Google Glass may well only just arriving for developers, but that hasn't stopped a slew of apps making an appearance, some functional and some tapping into the brave new world of wearable tech.
As well as some cool concepts and the obvious defaults from Google we've taken a look through the apps that you may well be downloading to your Glass when you snap one up in 2014.
1. Point of view video and pictures
Yes it's obvious and yes it's going to be on the device by default but if anything has stirred the interest in Glass since Google announced its specs it's the video recording and picture taking functionality.
Okay, so this is inevitably going to bring a rise in POV pornography, in mortifying 'selfies' in the mirror and bans from everything from strip clubs to common-or-garden bars.
But it will also bring more thrilling sky-dive videos, some amazing experiences from people that have access to events you can't make it to, and some startling changes to the way in which we think about every factor of our lives being recorded.
Alsread spotted out and about in the wild - although not officially official yet - is the Twitter app for Glass. This will could take short videos, quick snaps and terse real-time observations to whole new level as people use their Glass in everyday life.
The downside is, of course, that tweets about what you are about to eat with a picture are already far too common and are only likely to proliferate. POV plate shots from a Google Glass are no cooler than getting your phone out to show off your Lobster Bisque people!
InSight uses an algorithm that matches people against a pre-taken photo, taking into account the distribution of colours and patterns in their clothing and accessories. A bit like facial-recognition, but on a more complex level.
Don't freak out about privacy just yet, though - InSight can only identify someone if they're wearing the same clothes they were when the reference photo was taken, so there won't be any Minority Report-style human databases getting made.
However, it could be extremely useful in crowded places like airports and festivals. No more "Meet me back by the weird guy in the overalls in ten minutes" when splitting from fellow festival goers.
4. New York Times
One of the cool things displayed by Google is an early example of a news reader which will allow you to scan through headlines and pictures and even have the article read to you through the bone-induction speaker.
The first incarnation of this, already available, is the New York Times app and we've mocked up a screen shot of approximately what it will look like. Of course we'd advise against crossing the road whilst checking out the latest sports headlines. It might prove a little distracting.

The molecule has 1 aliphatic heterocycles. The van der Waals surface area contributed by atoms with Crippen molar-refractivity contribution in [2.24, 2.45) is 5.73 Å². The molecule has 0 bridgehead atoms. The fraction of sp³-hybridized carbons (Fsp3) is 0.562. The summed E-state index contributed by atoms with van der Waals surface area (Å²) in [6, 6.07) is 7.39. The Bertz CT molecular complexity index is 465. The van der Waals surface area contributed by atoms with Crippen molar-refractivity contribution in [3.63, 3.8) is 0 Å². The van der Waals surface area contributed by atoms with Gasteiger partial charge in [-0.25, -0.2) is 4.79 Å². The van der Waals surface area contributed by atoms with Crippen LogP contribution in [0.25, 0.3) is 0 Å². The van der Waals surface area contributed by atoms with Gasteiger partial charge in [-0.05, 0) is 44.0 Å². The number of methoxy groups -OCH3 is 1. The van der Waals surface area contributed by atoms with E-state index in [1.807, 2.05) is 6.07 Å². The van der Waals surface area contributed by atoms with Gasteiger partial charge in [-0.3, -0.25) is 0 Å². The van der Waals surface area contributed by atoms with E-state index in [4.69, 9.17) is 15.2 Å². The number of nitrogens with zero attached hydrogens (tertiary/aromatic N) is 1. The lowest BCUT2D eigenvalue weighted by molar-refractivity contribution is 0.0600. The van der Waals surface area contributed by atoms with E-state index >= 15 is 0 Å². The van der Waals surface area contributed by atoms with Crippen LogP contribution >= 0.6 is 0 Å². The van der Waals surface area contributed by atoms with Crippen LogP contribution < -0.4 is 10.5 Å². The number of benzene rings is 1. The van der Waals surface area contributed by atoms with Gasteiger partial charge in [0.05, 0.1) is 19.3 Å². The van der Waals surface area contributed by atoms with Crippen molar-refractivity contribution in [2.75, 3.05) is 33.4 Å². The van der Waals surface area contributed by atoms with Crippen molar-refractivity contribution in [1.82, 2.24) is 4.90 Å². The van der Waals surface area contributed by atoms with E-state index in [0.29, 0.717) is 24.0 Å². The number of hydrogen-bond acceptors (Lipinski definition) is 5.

We're already fans of this app but when you have a camera attached to your head to aid your note taking it makes massive amounts of sense and we're hoping that the Evernote app will prove to be hugely useful when combined with the features of Glass.
Being able to take photos of a business card and have the text logged to your contacts, of making sure you don't forget where you put your car or what that nice bottle of red wine was called, or even just being able to get to that transcript of the interview you did last month - it all sounds potentially very exciting.
6. Real-time translation
Another one mooted by Google itself is a tie up between its translation services and Glass which will allow you to see live subtitles of the French waiter both telling you the specials whilst also calling into question you parentage. Adieu!
It should also be able to tell you how to respond - although we'd expect a swear filter may well prevent a few international incidents.
7. Battlefield Live
So this is a bit more at the conceptual stage, but how does augmenting your reality in a gaming way appeal? A couple of Israeli filmmakers have shown off their vision for how the Battlefield series would look if you were playing them on Google Glass.
Although we're all for a HUD that we can take into our reality, we'd caution against throwing any live grenades - it's augmented reality not augmented fantasy.
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Patrick Goss is the ex-Editor in Chief of TechRadar. Patrick was a passionate and experienced journalist, and he has been lucky enough to work on some of the finest online properties on the planet, building audiences everywhere and establishing himself at the forefront of digital content. After a long stint as the boss at TechRadar, Patrick has now moved on to a role with Apple, where he is the Managing Editor for the App Store in the UK.